1 Industry Overview of Industrial EDM Machines

    1.1 Definition and Specifications of Industrial EDM Machines

        1.1.1 Definition of Industrial EDM Machines

        1.1.2 Specifications of Industrial EDM Machines

    1.2 Classification of Industrial EDM Machines

        1.2.1 Sinker EDM

        1.2.2 Wire EDM

    1.3 Applications of Industrial EDM Machines

        1.3.1 Medical

        1.3.2 Aerospace Component

        1.3.3 Automobile

        1.3.4 Others

    1.4 Market Segment by Regions

        1.4.1 North America

        1.4.2 China

        1.4.3 Europe

        1.4.4 Southeast Asia

        1.4.5 Japan

        1.4.6 India


2 Manufacturing Cost Structure Analysis of Industrial EDM Machines

    2.1 Raw Material and Suppliers

    2.2 Manufacturing Cost Structure Analysis of Industrial EDM Machines

    2.3 Manufacturing Process Analysis of Industrial EDM Machines

    2.4 Industry Chain Structure of Industrial EDM Machines


3 Technical Data and Manufacturing Plants Analysis of Industrial EDM Machines

    3.1 Capacity and Commercial Production Date of Global Industrial EDM Machines Major Manufacturers in 2016

    3.2 Manufacturing Plants Distribution of Global Industrial EDM Machines Major Manufacturers in 2016

    3.3 R&D Status and Technology Source of Global Industrial EDM Machines Major Manufacturers in 2016

    3.4 Raw Materials Sources Analysis of Global Industrial EDM Machines Major Manufacturers in 2016


4 Global Industrial EDM Machines Overall Market Overview

    4.1 2012-2017E Overall Market Analysis

    4.2 Capacity Analysis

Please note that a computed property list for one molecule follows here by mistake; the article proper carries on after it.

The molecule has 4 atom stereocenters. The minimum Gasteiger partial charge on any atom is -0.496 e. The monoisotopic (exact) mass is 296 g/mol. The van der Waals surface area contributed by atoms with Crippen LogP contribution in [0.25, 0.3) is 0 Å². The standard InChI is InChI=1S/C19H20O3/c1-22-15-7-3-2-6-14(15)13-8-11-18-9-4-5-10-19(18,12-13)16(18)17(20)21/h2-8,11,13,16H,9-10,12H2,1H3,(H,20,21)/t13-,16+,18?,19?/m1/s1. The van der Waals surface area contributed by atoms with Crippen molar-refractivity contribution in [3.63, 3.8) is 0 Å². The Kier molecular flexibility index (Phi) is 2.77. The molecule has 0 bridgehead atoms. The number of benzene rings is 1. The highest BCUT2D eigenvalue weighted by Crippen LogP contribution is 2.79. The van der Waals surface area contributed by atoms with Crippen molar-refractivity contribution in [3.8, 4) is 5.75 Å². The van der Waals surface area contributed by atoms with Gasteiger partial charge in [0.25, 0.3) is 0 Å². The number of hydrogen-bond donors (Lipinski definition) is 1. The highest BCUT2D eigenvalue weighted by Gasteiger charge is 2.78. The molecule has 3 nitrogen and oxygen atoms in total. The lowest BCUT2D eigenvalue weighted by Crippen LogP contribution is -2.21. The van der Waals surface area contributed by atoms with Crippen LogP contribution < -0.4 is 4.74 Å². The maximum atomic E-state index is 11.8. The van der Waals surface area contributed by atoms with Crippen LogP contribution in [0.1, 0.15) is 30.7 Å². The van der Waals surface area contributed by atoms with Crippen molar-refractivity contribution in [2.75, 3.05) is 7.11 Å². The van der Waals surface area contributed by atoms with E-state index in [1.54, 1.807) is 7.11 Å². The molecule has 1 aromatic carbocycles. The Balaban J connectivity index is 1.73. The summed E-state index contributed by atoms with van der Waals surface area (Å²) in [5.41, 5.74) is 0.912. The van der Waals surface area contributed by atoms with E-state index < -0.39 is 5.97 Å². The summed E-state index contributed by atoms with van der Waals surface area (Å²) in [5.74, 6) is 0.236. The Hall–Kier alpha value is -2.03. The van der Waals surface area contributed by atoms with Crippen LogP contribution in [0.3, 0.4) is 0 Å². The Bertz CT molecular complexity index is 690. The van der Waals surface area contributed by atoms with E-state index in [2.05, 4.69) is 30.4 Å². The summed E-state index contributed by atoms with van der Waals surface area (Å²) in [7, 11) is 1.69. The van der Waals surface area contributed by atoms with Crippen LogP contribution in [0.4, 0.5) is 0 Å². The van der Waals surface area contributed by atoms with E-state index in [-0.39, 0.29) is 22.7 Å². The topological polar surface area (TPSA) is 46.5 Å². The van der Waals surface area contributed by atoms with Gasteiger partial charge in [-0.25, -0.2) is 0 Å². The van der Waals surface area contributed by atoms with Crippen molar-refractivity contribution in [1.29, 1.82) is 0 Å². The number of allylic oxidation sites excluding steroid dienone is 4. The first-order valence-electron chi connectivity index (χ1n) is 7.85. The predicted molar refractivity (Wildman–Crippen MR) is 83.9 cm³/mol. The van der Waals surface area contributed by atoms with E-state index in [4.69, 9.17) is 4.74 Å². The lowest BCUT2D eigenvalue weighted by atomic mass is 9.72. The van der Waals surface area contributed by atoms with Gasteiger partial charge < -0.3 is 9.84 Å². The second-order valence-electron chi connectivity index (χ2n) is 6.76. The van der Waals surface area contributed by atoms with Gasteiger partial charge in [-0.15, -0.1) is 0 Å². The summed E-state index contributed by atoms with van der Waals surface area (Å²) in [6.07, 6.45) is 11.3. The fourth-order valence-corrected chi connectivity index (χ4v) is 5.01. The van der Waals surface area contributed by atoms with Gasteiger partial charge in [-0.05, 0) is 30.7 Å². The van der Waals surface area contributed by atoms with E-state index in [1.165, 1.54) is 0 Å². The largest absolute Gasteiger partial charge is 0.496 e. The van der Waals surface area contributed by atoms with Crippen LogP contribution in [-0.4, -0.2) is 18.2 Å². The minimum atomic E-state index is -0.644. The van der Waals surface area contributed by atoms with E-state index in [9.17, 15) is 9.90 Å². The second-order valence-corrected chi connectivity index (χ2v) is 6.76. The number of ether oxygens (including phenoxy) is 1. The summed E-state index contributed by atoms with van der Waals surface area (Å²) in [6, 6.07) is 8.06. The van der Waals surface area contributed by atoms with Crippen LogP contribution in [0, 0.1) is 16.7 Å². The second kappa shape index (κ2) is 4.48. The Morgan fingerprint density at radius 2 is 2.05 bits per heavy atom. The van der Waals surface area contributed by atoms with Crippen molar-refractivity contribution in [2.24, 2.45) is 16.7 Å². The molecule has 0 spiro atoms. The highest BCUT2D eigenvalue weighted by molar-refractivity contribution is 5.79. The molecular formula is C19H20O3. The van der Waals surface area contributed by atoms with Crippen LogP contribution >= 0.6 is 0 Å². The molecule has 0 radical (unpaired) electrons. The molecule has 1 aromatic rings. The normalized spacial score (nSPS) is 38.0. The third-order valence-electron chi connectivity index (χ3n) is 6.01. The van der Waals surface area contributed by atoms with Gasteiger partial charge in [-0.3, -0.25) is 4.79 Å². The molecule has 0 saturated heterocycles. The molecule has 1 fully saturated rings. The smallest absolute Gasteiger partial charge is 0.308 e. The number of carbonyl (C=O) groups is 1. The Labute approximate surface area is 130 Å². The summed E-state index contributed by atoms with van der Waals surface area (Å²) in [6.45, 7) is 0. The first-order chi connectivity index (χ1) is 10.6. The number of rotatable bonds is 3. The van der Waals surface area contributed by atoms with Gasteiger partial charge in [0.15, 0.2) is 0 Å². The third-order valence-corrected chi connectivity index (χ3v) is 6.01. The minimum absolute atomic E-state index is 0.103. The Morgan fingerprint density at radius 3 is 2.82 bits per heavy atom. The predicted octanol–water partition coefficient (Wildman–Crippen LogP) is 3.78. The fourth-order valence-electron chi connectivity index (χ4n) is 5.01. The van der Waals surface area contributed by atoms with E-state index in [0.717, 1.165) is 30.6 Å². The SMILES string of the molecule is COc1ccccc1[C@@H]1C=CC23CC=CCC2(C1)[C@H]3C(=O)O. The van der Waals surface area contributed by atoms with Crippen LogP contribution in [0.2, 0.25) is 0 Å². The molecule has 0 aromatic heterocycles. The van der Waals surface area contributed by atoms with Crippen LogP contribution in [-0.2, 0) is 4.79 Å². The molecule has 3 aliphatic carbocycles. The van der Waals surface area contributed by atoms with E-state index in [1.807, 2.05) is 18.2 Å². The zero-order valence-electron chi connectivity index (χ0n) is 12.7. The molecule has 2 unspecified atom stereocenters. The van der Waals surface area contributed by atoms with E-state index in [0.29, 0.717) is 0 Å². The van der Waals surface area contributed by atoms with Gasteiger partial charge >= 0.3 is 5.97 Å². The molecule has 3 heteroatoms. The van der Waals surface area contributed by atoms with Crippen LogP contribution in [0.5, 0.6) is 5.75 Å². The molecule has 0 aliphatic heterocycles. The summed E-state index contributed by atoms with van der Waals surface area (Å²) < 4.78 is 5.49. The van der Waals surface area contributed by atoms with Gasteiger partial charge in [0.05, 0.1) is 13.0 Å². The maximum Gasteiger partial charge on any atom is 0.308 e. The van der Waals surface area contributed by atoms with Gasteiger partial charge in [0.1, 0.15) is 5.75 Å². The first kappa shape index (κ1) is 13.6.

4.2.1 2012-2017E Global Industrial EDM Machines Capacity and Growth Rate Analysis

        4.2.2 2016 Industrial EDM Machines Capacity Analysis (Company Segment)

    4.3 Sales Analysis

        4.3.1 2012-2017E Global Industrial EDM Machines Sales and Growth Rate Analysis

        4.3.2 2016 Industrial EDM Machines Sales Analysis (Company Segment)

    4.4 Sales Price Analysis

        4.4.1 2012-2017E Global Industrial EDM Machines Sales Price

        4.4.2 2016 Industrial EDM Machines Sales Price Analysis (Company Segment) 

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InvantResearch.com is the most comprehensive collection of market  intelligence products and services on the Web. We provide the current  industry scenario, technical data, manufacturing plants, qualitative and  quantitive analysis, also regional study, development trends and  investment feasibility analysis of the competitors through our exclusive  syndicated research. we offer customization services for the research  reports through a close coordination with publishers to understand and  fulfill your research requirements.
 

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Top 5 Tips for getting your music discovered online

A musician’s guide to SEO
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  1. Pick a unique band name

Usually, I’d say the name of a band doesn’t matter; but, in the cyber world, this can make all the difference. Picking a name that is easy to rank for on Google is essential for new fans to be able to find you! Ranking for keyword searches on google is very easy when the keyword or long tail keyword (combination of words) isn’t something many people search for. Let’s take the band “Real Estate” for example. This band has over 1 million monthly listeners, and over 40 thousand Instagram followers. With a quick google search of their name they rank…nowhere on the first 5 pages. Now let’s look at my high school band “Olympic Formal” (this isn’t me trying to plug my music I swear). With just over 50 followers on SoundCloud, and less than 700 followers on Instagram, all our sites pop up at the top of the first page. You think anyone is searching for “Olympic Formal” and not looking for us? PICK A GOOD BAND NAME! 

2. Stop using hashtag music 

When people are searching for new music, a lot of times it happens on Instagram or twitter, but #music has over 180 million posts. You are not going to rank for that hashtag. I promise. Instagram’s new algorithm discourages people from using a ton of hashtags, and doing so can lead to you even being “shadow banded”. So pick 5 or 6 relevant hashtags that are more niche than the umbrella terms people usually use. It’s a lot easier to rank for something like #bostonhiphop than #hiphop. 

3. Make a WordPress